Testing Willamette Valley Ponderosa Pine

 

Ponderosa pine is one of the most widely-distributed pine species in western North America; it extends from western Canada to central Mexico. There is a unique population of the species in western Oregon known as Willamette Valley ponderosa pine or simply as 'Valley pine.'  As is generally the case, wood properties vary with growing conditions - and little is currently known about the wood properties of Valley pine.

In the winter/spring of 2017, we began 'the Valley Pine wood quality project'; we will be determining several commonly-reported wood properties including:

  • Specific Gravity (similar to density) - green, 12% moisture content, and ovendry (i.e., 0% moisture content)
  • Hardness - green and at 12% moisture content
  • Shrinkage - green to ovendry
  • Bending strength and stiffness (MOR and MOE) - green and 12% moisture content
  • Machinability - quality of shaped specimens with a CNC router
  • Permeability - ability to accept commonly used wood preservatives

We will report results here (below) as they become available (last updated 3/23/2017).

Tree No. Age

Top/Butt Diameter
(in.)

Elevation (ft.) Crown Class Comments
1 89 19.5/21.75 980 Dominant marginal Douglas-fir site
2 39 9.25/14.5 570 Intermediate  
3 29 11/21 590 Super Dom. very rough, knotty
4 ~100 18/19.5 700 Dominant  some sapstain

 

Tree No. - Log Segment

MOR (psi)
Bending Strength (green/12%)
[sample size]

MOE (x106 psi)
Bending Stiffness (green/12%)
[sample size]

Hardness (lbs.)(green/12%)
[sample size]

Specific gravity
(green/12%/ ovendry)
[sample size]

Shrinkage (%) -
green to ovendry
Tangential/Radial
[sample size]

1- butt log 5002/tbd [14]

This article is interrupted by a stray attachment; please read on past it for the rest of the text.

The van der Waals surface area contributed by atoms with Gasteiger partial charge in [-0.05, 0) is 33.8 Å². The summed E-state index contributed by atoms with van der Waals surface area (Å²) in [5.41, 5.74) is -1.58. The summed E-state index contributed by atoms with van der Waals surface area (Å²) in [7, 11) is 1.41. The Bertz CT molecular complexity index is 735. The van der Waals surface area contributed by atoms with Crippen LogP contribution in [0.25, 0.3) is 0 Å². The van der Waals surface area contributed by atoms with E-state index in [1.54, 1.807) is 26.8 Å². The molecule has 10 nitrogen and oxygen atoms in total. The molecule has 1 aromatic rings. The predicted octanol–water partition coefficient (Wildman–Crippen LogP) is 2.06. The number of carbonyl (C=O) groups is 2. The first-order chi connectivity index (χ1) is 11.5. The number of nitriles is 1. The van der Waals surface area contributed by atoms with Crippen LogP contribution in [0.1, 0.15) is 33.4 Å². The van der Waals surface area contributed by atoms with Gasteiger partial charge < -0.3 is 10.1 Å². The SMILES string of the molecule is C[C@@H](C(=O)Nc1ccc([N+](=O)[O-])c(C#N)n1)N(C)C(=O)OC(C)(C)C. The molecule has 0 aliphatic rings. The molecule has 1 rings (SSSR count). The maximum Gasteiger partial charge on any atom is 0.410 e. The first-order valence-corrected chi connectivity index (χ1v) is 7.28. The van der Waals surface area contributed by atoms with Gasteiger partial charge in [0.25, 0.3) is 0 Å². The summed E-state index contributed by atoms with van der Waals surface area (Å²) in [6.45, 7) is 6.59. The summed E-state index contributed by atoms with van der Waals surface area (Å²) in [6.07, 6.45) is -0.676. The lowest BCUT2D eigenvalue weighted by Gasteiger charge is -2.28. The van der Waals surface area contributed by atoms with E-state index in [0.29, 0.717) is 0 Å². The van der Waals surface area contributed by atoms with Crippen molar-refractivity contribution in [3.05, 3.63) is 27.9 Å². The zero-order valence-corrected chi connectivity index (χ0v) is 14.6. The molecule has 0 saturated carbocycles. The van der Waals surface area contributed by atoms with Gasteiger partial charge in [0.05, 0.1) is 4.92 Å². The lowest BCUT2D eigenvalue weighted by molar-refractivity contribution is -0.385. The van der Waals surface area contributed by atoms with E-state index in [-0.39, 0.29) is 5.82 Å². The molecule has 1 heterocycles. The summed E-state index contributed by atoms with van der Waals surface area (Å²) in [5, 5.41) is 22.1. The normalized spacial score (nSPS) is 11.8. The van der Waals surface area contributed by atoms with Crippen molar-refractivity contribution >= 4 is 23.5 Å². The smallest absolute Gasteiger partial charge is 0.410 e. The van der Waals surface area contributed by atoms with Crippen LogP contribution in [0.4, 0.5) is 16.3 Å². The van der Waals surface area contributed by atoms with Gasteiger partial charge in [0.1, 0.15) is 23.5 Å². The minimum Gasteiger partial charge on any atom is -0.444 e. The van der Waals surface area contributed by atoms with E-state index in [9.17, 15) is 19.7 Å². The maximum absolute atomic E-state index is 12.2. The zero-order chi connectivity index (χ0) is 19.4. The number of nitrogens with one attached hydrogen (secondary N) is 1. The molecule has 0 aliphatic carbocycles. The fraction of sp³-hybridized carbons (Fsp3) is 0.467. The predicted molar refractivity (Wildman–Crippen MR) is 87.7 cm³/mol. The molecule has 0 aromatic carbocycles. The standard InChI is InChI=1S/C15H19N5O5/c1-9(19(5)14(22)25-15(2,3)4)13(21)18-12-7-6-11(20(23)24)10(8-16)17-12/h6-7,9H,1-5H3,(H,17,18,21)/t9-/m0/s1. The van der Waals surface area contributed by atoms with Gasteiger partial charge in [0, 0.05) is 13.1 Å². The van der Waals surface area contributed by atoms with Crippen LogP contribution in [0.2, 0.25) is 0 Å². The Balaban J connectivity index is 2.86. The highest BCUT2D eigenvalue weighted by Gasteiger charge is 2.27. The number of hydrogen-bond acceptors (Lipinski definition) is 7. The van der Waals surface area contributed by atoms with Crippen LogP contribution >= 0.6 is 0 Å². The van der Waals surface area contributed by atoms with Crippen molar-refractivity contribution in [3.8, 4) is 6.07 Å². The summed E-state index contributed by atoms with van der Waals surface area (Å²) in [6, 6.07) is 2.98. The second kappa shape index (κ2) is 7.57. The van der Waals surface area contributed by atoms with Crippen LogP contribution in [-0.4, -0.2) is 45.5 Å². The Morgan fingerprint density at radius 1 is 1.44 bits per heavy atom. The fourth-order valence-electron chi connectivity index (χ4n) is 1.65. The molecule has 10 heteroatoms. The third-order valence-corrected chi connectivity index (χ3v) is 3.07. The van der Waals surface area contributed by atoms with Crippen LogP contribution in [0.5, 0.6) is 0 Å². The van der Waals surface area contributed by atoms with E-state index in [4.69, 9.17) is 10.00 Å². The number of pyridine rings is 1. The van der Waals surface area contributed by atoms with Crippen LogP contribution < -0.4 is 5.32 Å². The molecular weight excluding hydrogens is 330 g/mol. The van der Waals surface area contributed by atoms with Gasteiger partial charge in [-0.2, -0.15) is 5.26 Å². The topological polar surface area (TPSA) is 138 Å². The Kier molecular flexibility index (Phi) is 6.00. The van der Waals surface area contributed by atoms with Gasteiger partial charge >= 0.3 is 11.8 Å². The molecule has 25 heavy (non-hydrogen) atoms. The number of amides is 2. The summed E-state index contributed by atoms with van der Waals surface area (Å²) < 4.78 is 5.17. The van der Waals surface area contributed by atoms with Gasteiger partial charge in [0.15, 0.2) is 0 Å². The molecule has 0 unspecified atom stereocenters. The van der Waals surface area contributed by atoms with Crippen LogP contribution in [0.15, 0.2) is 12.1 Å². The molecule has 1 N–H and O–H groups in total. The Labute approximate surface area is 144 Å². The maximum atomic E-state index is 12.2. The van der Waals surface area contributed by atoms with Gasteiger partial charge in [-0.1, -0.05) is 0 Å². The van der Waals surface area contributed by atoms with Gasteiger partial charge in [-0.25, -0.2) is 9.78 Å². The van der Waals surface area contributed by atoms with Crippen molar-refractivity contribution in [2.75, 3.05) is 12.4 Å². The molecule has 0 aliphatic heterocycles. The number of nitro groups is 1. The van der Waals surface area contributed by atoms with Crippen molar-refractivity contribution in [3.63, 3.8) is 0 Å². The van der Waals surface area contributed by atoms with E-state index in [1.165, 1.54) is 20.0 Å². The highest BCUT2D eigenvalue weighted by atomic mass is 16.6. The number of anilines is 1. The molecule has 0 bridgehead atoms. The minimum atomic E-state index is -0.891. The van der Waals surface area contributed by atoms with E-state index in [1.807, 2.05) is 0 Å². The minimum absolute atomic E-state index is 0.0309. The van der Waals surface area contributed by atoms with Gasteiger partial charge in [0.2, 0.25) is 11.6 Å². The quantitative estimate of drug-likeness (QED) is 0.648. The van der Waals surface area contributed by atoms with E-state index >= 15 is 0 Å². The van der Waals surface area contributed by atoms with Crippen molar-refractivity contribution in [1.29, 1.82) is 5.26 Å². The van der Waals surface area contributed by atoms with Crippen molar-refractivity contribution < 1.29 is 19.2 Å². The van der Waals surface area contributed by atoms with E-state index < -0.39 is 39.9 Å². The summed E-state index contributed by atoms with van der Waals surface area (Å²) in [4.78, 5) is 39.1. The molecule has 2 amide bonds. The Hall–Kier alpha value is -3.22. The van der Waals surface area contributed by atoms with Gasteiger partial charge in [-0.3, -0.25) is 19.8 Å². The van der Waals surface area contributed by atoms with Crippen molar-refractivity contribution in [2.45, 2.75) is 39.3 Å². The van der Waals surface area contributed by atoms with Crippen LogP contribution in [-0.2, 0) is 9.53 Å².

0.83/tbd [14] 416/tbd [7]
0.36/tbd/0.39 [2]
5.04/3.55 [6]
1 - second log 6260/tbd [11] 0.91/tbd [11] 503/tbd [7]
0.45/tbd/0.53 [1]
5.56/4.05 [7]
2 - butt log 4589/tbd [2] 0.76/tbd [2] 285/tbd [3]
0.33/tbd/0.37 [4]
5.23/3.72 [3]
2 - second log 5866/tbd [12] 1.06/tbd [12] 518/tbd [5]
0.49/tbd/0.50 [4]
6.51/4.67 [6]
2 - third log 5729/tbd [1] 0.97/tbd [1] 422/tbd [2]
  6.50/4.34 [2]
2 - fourth log 5737/tbd [1] 0.96/tbd [1] 585/tbd [3]
  6.82/5.09 [3]
3 - butt log 3519/tbd [15] 0.50/tbd [15] 244/tbd [2]
  5.35/2.75 [2]
3 - second log 4024/tbd [1] 0.67/tbd [1] 311/tbd [2]
  7.02/4.13 [2]
3 - third log 3355/tbd [3] 0.48/tbd [3] 284/tbd [3]
0.36/tbd/0.43 [6]
5.99/2.60 [2]
4 - butt log 6457/tbd [2] 0.93/tbd [2] 465/tbd [2]
0.49/tbd/0.58 [5]
5.99/4.32 [2]
4 - second log 5677/tbd [5] 1.09/tbd [5] 393/tbd [4]
0.46/tbd/0.49 [2] 5.06/3.30 [4]
Overall Average 5110/tbd 0.83/tbd 402/tbd 0.42/tbd/0.47 5.9/3.9
Ponderosa pine (from USDA Wood Handbook) 5100/9400 1.0/1.29 320/460 0.38/0.40/? 6.2/3.9

Logs for study after arrival at sawmil; logs represent 4 trees (marked by color) and 11 log segments (butt log, second log, etc.)

Dick Flynn, Custom Cut Lumber in Eugene, OR sawing log from Tree 3 (butt log)

 
Lumber loaded for delivery to OSU.


Kelly Currans, senior in Renewable Materials, preparing slabs to be sawn into test specimens at OSU


Testing bending strength of green lumber


Testing hardness of green lumber